Scientists Discover Bacteria ‘Wind Farms’ Could Power Electronic Devices in New Study


Researchers from Oxford University have announced in a new study, a discovery of the movement of bacteria that could be used to provide a power source for small electronic appliances, such as mobile phones.

The research team used a virtual prototype, demonstrating how the natural movement of bacteria could be harnessed to turn cylindrical rotors and provide a steady power source.

According to the study, the process involves the turning of cylindrical rotors that are self-organized. A rotor is a moving component of an electromagnetic system in the electric motor, electric generator or alternator. Its rotation is due to the interaction between the windings and magnetic fields that produce a torque around the rotor’s axis. However, this study has found an alternative to this process.

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The study showed that the swarming effect of bacteria can be arranged into biologically driven power plants, similar to mini wind farms. The study has been published in the journal Science Advances.

The process is simulated by a suspension of bacteria swimming around microscopic rotors. The researchers revealed the Escherichia coli bacteria were commonly used in the study. The Escherichia coli are a gammaproteobacterium commonly found in the lower intestine of warm-blooded organisms.

The researchers explained in the study that they released the bacteria around microscopic rotors, which stimulated them to swim together. The researchers described the result of the action as active turbulence. According to the researchers, their discovery could potentially map the way for powering smart phones and other small electronic devices.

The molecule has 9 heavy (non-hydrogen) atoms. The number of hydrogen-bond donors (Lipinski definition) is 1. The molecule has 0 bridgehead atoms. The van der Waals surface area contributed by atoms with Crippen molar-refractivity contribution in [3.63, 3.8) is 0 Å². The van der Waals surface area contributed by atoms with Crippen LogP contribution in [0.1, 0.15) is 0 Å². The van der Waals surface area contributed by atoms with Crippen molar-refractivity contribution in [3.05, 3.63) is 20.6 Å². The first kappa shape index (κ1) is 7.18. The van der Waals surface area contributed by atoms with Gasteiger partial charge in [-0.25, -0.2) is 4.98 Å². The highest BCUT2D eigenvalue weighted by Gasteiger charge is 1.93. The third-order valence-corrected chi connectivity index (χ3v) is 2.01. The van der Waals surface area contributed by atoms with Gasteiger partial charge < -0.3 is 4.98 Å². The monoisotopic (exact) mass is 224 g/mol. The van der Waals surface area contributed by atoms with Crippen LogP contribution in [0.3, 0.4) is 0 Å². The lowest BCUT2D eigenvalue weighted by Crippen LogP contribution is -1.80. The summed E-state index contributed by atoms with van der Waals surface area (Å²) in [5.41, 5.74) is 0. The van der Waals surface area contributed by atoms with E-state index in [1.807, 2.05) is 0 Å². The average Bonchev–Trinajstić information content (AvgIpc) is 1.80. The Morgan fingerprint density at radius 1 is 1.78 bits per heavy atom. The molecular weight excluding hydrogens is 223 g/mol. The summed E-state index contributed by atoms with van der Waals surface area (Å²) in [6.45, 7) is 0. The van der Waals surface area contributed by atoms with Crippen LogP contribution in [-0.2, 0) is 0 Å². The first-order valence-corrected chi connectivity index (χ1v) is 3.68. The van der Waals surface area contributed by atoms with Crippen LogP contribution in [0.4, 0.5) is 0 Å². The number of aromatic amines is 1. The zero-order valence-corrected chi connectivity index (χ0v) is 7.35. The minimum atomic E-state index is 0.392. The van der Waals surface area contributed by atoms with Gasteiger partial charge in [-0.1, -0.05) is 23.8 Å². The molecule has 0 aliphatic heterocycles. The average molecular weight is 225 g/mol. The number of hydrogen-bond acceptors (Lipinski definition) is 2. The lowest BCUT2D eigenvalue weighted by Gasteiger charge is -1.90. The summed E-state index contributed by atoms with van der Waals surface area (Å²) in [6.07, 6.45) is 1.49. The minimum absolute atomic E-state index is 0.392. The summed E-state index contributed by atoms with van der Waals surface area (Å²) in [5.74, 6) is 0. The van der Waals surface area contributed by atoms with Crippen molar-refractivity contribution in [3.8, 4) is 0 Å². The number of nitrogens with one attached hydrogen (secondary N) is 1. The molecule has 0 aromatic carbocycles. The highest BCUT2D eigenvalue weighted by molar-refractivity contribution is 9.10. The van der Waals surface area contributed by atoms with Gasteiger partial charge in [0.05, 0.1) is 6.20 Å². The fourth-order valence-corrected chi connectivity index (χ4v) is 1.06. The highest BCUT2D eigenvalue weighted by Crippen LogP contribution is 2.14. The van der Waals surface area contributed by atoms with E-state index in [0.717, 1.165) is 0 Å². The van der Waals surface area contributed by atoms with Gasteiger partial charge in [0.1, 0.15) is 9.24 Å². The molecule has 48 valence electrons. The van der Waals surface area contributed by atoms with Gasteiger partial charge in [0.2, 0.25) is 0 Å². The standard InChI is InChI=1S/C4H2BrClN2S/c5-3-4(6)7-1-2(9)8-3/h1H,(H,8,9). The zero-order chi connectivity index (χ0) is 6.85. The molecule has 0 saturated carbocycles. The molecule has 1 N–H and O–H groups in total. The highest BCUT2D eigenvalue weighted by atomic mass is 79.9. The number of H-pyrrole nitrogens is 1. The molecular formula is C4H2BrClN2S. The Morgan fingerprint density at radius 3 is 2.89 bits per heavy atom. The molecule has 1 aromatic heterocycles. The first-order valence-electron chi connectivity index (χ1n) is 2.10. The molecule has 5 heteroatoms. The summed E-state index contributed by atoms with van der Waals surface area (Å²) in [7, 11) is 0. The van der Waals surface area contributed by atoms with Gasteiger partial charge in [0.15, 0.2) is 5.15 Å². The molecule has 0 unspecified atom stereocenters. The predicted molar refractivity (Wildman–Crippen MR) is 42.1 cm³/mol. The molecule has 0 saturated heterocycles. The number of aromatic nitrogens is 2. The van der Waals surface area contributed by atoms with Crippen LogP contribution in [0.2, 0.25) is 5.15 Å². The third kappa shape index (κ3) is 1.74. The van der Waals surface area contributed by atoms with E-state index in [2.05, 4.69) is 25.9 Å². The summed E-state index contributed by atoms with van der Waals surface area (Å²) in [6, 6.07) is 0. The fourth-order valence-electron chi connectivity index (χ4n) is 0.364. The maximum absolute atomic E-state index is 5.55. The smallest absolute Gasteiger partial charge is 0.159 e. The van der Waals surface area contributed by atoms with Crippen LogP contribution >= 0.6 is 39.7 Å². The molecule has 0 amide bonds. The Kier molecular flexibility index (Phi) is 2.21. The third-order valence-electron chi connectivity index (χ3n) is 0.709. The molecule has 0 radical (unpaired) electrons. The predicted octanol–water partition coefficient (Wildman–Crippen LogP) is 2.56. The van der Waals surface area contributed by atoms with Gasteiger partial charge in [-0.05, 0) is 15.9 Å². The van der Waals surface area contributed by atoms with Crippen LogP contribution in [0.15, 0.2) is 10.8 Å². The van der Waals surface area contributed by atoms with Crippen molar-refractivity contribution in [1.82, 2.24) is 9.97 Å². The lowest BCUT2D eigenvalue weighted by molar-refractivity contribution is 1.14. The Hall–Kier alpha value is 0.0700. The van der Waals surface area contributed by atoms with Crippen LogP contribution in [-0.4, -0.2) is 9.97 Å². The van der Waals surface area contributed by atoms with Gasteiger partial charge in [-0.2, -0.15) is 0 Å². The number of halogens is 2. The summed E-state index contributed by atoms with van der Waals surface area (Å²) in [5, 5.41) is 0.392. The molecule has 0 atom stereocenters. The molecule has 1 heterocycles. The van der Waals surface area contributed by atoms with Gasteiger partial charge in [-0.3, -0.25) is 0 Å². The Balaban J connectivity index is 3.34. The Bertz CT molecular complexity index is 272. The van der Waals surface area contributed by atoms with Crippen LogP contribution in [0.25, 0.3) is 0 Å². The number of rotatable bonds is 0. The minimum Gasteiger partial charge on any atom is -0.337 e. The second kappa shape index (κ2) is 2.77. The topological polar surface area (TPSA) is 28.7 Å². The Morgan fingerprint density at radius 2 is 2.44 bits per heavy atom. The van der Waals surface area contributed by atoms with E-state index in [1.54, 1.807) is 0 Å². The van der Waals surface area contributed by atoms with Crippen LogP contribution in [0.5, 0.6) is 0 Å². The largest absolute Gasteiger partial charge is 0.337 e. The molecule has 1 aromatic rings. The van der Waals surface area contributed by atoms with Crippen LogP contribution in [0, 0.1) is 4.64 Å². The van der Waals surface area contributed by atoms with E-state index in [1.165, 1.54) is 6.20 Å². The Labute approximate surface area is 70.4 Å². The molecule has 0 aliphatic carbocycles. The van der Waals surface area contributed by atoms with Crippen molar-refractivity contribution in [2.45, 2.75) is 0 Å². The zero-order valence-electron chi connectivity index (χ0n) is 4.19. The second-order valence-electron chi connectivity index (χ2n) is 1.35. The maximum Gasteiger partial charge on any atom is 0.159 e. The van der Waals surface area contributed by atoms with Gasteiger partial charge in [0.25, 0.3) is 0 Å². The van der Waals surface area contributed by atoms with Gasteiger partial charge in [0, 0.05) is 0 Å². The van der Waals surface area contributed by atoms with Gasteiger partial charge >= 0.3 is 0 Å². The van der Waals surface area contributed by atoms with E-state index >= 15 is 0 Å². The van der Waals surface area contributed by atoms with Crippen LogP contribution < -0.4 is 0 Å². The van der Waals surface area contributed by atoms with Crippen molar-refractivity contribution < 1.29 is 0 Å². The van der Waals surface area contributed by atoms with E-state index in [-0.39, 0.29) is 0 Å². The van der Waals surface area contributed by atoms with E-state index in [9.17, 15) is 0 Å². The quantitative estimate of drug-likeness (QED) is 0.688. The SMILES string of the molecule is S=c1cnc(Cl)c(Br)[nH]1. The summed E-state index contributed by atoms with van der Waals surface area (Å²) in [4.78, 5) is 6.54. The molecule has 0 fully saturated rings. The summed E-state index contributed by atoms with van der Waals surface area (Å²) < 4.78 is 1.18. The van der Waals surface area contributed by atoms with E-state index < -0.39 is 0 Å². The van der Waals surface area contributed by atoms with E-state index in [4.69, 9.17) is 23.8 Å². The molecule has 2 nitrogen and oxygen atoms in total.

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Co-author of the study, Tyler Shendruk was quoted by Tech Crunch that “The most exciting thing is that the system organized itself. We didn’t have to engineer fancy gear-shaped rotors, they were just smooth discs.”

The researchers said the major challenge faced during the study, was how to get the bacteria to arrange orderly. According to the researchers, when they pinned a single freely rotating disc in a simulation of active turbulence, the results were not good. However, when they placed an entire array of rotors in active turbulence, the bacteria were able to organize orderly.

“When I saw the array of rotors each rotating in the opposing direction of its neighbors, I thought What on earth? Oh, that’s cool,” Shendruk said.

The research team discovered that as long as the rotors were close enough together, every single rotor in the simulation permanently obeyed the pattern. However, the system produced the tiniest imaginable amount of power.

Shendruk revealed that using their invention currently, to charge an entire mobile phone, is not possible due to the low level of power it generates.

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“To give an idea of just how small the amount of work we’re talking about is, let me say that a previous work on a microscopic gear in a bacteria swarm was estimated to give 1 femtowatt,” Shendruk said.

Nevertheless, the researchers said their study is just the beginning. They revealed that they are still conducting further studies on the findings of the study.

The researchers concluded that they strongly believe that their study could someday be the microscopic engine for man-made devices that are self-assembled and self-powered such as optical switches, smart phone, microphones and other small electronic appliances.

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